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The Naked and the Red | The Nation

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The Naked and the Red

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Las Vegas

Marc Cooper is currently finishing a book on Las Vegas, to be published in the fall by Nation Books.

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Marc Cooper
Marc Cooper, a Nation contributing editor, is an associate professor of professional practice and director of...

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At the biggest Democratic event of the campaign season, Obama argued that the coming election is a choice between the past and the future rather than a referendum on his first two years in office.

He'll probably fend off J.D. Hayworth, but in order to win he's lost most of his principles.

A specter haunts Las Vegas: organized strippers. Behind this nightmare vision lurks Andrea Hackett, a former male factory-worker turned nude dancer. And the headlines Hackett's been making have nothing to do with her sex change. Here in Glitter Gulch that raises no more eyebrows than, say, a PTA president's divorce in Peoria.

No. Hackett's been the talk of the town because the lanky, blond-streaked 49-year-old with a spectacular set of enameled fingernails has been frenetically trying to organize Vegas's thousands of strippers and nude dancers, launching them into a head-on battle royal against local government--and indirectly against the all-powerful corporate gambling interests that dominate this city's political life. "They wanted a fight," she says, unpacking a file of organizational charts and strategy notes. "And now I'm giving it to them."

This unusually colorful episode of open class warfare erupted last summer when the Clark County commissioners voted 5 to 1 to heavily regulate the stripping and lap dancing that bring millions of tourists and conventioneers and many more of their dollars annually into Vegas's thirty-six "gentlemen's clubs" and provide income for 15,000 women dancers. (No one knows for sure, but the guess is that something like a million lap dances a year are performed in Vegas clubs at twenty-five bucks a pop or more.)

Like a Church Lady skit straight out of SNL, the county commissioners took a hands-on approach--excuse the pun--to defining what would now become a legal or illegal lap dance. In brief, a dancer would no longer be able to sit on a customer's genital area--i.e., his lap--more or less rendering the very essence of the dance impotent. Dancers could no longer solicit tips. Customers could offer them but were specifically barred from any longer performing the traditional gesture of placing currency in dancers' G-strings. "This was a declaration of war," Hackett huffs. "In short, they were outlawing lap dancing."

Before her sex-change operation in 1995, Hackett spent seventeen years working for Boeing in Seattle as a machinist and union activist. Now she drew upon her previous organizing experience to fight back. "I know I'm the only nude dancer in Vegas who went to Woodstock and who burned her draft card," she says. And for good measure, she adds, "I'm also a socialist."

Within days of the bill's passage, Hackett founded the Las Vegas Dancers Alliance, and by the end of the summer she had signed up nearly a thousand members. She now has "club reps"--sort of clandestine shop stewards--in about two-thirds of the dance establishments, and they are signing up about twenty-five new members a week. In addition to holding regular organizing meetings at the local library, Hackett's LVDA published a "Dancers Voter Guide" for the November 2002 election and conducted the first known voter-registration drive in history of nude and lap dancers. "We registered almost 500 new voters among the girls," she says proudly.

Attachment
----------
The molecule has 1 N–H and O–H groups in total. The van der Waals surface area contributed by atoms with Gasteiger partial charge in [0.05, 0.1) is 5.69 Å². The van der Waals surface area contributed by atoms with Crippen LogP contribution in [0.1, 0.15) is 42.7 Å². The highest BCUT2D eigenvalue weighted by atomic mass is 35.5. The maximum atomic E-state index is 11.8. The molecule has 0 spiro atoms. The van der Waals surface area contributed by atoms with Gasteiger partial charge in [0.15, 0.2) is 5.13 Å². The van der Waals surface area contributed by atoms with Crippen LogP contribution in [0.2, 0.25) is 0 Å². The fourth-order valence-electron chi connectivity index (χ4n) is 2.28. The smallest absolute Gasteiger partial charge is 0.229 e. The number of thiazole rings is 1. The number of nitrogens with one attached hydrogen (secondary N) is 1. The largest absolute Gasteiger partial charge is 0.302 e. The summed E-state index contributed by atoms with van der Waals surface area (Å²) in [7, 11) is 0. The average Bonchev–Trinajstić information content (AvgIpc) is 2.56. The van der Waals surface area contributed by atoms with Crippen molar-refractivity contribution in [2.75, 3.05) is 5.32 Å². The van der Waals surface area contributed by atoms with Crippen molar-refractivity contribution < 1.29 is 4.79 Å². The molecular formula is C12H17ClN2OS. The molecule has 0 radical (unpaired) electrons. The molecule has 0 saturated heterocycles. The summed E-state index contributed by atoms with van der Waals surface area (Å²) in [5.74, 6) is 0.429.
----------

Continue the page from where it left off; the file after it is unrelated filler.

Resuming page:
The LVDA has affiliated unofficially with almost fifty other groups, including the Sierra Club and the northern Nevada NAACP, that make up the Progressive Leadership Alliance of Nevada (PLAN), and Hackett has forged a close working relationship with the local ACLU. "She's got the energy of ten organizers and the skills to go along with it," says Paul Brown, southern Nevada director of PLAN. "The County Commission has set off a spark that has turned into a firestorm. This basically comes down to an important issue of labor practices." In the past few weeks Hackett has also met with state AFL-CIO officials and other union activists exploring affiliation. "Do we want to become a union?" she asks and then answers her own query. "Let's just say that all roads are leading to the same conclusion." One organizer for a major international industrial union who met with Hackett says his organization is looking seriously into some form of collaboration. "We'd love to have these dancers eventually in our union, and we're going to help out every way we can," he says.

Hackett and other local political observers agree that the crackdown on lap dancing can be traced to the economic squeeze the big Vegas casinos and hotels have been feeling since 2000. Business is only down 2-4 percent, but that's an ice-cold shower for an industry that has been spoiled by two decades of uninterrupted growth and profitability. To jack up the inflow of tourists, many of the casino resorts have been turning to racier floor shows, but they are still prohibited by state regulation from mixing gambling with strip or lap dancing. In the past few weeks all of America has been exposed to a new, sexually suggestive, multimillion-dollar TV ad campaign run by Vegas gambling and hotel interests promising "What happens here, stays here." Meanwhile, the mega-lit billboards atop the giant Vegas hotels are filled more and more with explicitly sexual lures.

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